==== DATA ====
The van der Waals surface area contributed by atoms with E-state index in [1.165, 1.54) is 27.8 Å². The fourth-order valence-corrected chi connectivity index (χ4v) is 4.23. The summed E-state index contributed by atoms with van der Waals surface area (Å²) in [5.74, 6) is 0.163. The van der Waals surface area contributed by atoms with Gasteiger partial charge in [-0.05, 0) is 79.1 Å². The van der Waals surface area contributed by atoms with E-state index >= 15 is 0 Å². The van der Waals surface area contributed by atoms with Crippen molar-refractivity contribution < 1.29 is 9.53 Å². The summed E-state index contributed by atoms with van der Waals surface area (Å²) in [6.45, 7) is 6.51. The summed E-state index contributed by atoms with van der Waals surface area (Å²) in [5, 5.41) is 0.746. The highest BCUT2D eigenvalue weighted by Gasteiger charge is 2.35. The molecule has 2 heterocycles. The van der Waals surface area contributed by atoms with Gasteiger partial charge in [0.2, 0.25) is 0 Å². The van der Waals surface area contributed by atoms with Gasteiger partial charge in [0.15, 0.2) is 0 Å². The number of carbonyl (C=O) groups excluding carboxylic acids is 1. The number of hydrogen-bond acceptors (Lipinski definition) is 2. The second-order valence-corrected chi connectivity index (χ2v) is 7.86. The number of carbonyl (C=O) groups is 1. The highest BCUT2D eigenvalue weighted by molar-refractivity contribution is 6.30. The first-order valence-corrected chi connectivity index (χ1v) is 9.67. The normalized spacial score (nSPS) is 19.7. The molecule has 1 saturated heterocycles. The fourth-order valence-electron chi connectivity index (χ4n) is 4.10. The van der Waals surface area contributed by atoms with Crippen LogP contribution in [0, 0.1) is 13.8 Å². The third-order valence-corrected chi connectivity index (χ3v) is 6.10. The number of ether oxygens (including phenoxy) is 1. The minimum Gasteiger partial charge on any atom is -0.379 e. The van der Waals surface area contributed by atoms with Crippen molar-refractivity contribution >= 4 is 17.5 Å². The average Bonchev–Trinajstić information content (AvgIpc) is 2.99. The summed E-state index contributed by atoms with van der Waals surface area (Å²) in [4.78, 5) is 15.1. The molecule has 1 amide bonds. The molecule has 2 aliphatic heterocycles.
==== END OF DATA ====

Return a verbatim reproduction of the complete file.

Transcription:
The van der Waals surface area contributed by atoms with E-state index in [1.165, 1.54) is 27.8 Å². The fourth-order valence-corrected chi connectivity index (χ4v) is 4.23. The summed E-state index contributed by atoms with van der Waals surface area (Å²) in [5.74, 6) is 0.163. The van der Waals surface area contributed by atoms with Gasteiger partial charge in [-0.05, 0) is 79.1 Å². The van der Waals surface area contributed by atoms with E-state index >= 15 is 0 Å². The van der Waals surface area contributed by atoms with Crippen molar-refractivity contribution < 1.29 is 9.53 Å². The summed E-state index contributed by atoms with van der Waals surface area (Å²) in [6.45, 7) is 6.51. The summed E-state index contributed by atoms with van der Waals surface area (Å²) in [5, 5.41) is 0.746. The highest BCUT2D eigenvalue weighted by Gasteiger charge is 2.35. The molecule has 2 heterocycles. The van der Waals surface area contributed by atoms with Gasteiger partial charge in [0.2, 0.25) is 0 Å². The van der Waals surface area contributed by atoms with Gasteiger partial charge in [0.15, 0.2) is 0 Å². The number of carbonyl (C=O) groups excluding carboxylic acids is 1. The number of hydrogen-bond acceptors (Lipinski definition) is 2. The second-order valence-corrected chi connectivity index (χ2v) is 7.86. The number of carbonyl (C=O) groups is 1. The highest BCUT2D eigenvalue weighted by molar-refractivity contribution is 6.30. The first-order valence-corrected chi connectivity index (χ1v) is 9.67. The normalized spacial score (nSPS) is 19.7. The molecule has 1 saturated heterocycles. The fourth-order valence-electron chi connectivity index (χ4n) is 4.10. The van der Waals surface area contributed by atoms with Crippen LogP contribution in [0, 0.1) is 13.8 Å². The third-order valence-corrected chi connectivity index (χ3v) is 6.10. The number of ether oxygens (including phenoxy) is 1. The minimum Gasteiger partial charge on any atom is -0.379 e. The van der Waals surface area contributed by atoms with Crippen molar-refractivity contribution >= 4 is 17.5 Å². The average Bonchev–Trinajstić information content (AvgIpc) is 2.99. The summed E-state index contributed by atoms with van der Waals surface area (Å²) in [4.78, 5) is 15.1. The molecule has 1 amide bonds. The molecule has 2 aliphatic heterocycles.